NATO Foreign Ministers held an extraordinary virtual meeting on Friday to discuss Russia’s continued military build-up in and around Ukraine, and the implications for European security.
Speaking following the meeting, NATO Secretary General Jens Stoltenberg told reporters:
“The risk of conflict is real. Russia’s unprovoked and unjustified military buildup in and around Ukraine has serious implications for European security and stability."
And this Russian military buildup has not stopped. "It continues and is gradually building up with more forces and more capabilities,” Stoltenberg said, describing armored units, artillery, combat-ready troops, electronic warfare equipment, and other military capabilities.
Stoltenberg was clear that the alliance would not heed Russia’s demand to withdraw the invitation for Ukraine and Georgia to join NATO.
“We will not compromise on core principles, including the right for every nation to decide its own path, including what kind of security arrangements it wants to be a part of,” Stoltenberg said.
Secretary of State Antony Blinken and his counterparts held the online talks to prepare for the first meeting of the NATO-Russia Council in more than two years. That meeting, set for Wednesday in Brussels, will give NATO ambassadors the chance to discuss Putin’s security proposals with Russia’s envoy face to face.
Russian President Vladimir Putin has said NATO is a threat to Russia’s national security and that expanding eastward by admitting Ukraine and Georgia would only further heighten that concern. The treaty alliance, in turn, claims it's moves are defensive in nature.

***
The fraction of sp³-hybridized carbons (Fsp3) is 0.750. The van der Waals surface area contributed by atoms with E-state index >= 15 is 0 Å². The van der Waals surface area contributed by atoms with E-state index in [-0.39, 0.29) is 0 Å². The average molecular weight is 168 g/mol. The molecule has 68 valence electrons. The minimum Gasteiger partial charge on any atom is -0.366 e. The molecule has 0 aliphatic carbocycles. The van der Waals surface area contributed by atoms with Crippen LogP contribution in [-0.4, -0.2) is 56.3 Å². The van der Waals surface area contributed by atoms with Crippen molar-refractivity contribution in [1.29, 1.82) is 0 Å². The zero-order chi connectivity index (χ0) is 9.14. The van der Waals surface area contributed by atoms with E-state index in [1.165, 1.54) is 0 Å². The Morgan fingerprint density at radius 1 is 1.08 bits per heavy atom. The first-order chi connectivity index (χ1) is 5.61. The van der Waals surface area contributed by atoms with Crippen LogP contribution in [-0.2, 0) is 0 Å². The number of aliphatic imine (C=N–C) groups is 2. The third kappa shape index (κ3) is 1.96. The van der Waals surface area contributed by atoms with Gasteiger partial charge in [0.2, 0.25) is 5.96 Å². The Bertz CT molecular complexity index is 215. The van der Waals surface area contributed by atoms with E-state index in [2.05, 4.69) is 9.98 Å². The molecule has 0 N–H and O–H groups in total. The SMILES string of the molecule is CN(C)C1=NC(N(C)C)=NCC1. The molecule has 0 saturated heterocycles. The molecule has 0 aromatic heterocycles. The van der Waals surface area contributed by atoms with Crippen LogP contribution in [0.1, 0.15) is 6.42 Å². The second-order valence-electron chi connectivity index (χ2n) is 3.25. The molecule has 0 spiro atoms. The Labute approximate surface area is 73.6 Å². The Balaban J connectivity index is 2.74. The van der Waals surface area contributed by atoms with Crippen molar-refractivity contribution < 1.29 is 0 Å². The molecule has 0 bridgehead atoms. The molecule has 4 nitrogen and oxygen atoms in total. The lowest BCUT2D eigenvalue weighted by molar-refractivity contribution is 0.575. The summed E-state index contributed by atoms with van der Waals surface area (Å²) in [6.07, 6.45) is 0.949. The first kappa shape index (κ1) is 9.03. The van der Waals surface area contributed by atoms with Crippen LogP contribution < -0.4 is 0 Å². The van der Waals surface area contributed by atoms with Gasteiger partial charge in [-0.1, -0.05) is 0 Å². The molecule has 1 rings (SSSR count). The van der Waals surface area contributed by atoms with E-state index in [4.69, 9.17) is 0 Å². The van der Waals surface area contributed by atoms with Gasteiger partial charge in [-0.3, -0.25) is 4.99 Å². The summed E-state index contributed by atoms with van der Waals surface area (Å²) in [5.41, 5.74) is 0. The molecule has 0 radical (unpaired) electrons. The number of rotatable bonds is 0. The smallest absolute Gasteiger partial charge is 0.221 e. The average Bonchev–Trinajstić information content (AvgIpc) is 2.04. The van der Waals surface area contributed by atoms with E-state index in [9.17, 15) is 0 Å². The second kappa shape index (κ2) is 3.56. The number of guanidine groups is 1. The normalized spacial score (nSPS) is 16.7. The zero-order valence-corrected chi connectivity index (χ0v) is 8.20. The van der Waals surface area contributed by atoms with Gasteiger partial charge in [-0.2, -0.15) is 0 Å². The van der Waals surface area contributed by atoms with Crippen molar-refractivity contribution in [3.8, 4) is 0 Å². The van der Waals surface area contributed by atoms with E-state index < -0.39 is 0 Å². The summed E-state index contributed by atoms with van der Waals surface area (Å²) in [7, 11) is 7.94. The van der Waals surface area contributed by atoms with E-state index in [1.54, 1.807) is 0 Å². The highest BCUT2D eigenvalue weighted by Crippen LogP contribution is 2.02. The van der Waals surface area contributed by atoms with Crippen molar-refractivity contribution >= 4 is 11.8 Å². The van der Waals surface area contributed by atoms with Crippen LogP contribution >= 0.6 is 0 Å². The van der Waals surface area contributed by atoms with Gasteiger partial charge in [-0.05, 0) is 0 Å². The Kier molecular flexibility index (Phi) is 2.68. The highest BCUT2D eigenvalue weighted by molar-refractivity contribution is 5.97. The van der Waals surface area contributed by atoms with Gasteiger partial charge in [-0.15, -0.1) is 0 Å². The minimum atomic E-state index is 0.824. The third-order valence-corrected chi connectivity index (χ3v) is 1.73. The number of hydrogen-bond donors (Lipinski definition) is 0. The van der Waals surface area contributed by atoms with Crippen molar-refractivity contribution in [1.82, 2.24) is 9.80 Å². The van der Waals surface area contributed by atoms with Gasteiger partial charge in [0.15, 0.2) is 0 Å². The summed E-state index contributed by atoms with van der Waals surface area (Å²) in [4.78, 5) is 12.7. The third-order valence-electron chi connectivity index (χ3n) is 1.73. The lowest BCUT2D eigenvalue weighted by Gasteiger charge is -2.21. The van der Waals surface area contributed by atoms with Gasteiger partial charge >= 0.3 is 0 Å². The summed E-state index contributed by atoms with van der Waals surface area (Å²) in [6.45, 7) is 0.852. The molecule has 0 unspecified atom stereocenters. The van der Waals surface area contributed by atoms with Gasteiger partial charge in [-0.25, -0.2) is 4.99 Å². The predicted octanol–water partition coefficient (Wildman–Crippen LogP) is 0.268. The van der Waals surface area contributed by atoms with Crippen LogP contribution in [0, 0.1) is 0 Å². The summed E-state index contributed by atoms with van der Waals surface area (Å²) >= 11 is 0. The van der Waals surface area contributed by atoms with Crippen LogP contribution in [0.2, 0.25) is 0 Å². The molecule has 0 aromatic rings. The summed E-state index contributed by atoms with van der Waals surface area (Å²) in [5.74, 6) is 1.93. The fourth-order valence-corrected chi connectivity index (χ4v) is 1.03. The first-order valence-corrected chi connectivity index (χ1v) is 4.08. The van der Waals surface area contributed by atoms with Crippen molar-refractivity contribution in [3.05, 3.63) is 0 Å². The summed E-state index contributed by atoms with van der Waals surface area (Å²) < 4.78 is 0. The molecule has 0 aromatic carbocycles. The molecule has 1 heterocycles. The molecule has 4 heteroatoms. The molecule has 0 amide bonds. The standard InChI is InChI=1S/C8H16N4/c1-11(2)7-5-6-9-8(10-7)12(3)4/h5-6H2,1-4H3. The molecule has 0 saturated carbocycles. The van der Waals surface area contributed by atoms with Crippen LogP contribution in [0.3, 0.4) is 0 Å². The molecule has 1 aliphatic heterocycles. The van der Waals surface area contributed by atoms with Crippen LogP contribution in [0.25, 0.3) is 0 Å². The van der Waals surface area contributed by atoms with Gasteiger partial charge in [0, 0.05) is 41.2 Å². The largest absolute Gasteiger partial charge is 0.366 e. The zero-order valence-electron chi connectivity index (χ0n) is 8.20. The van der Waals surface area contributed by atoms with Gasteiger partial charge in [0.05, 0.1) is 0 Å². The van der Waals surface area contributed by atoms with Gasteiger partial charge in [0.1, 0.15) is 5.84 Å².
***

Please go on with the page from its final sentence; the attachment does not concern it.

Russia denies that it has fresh plans to attack Ukraine, but Putin wants legal guarantees that would rule out NATO expansion and weapons deployments.
Russia Deploys Forces to Kazakhstan
On Friday, AlertsUSA subscribers were notified of a security alert issued by the US Embassy in Kazakhstan warning of a nationwide state of emergency and curfew and the need to lay low and shelter in place until safe departure is possible.
Protests began on January 2nd over a hike in fuel prices but quickly spread throughout the country, driven by long-standing grievances over corruption and inequality. In the former capital, Almaty, demonstrators clashed with police and set fire to government buildings. Dozens have been killed in the protests.
At the request of Kazakh President Kassym-Jomart Tokayev, thousands of troops from a Russian-led
Collective Security Treaty Organization (also known as "mini-NATO") have deployed to the country to help restore order.
The four-star Russian general in command of the CSTO troops in Kazakhstan, Andrey Serdyukov, led Russian forces during the annexation of Crimea and commanded Russian troops in Syria.
Addressing reporters at a State Department briefing on Friday, Secretary of State Antony Blinken warned that "one lesson of recent history is that once Russians are in your house, it's sometimes very difficult to get them to leave".
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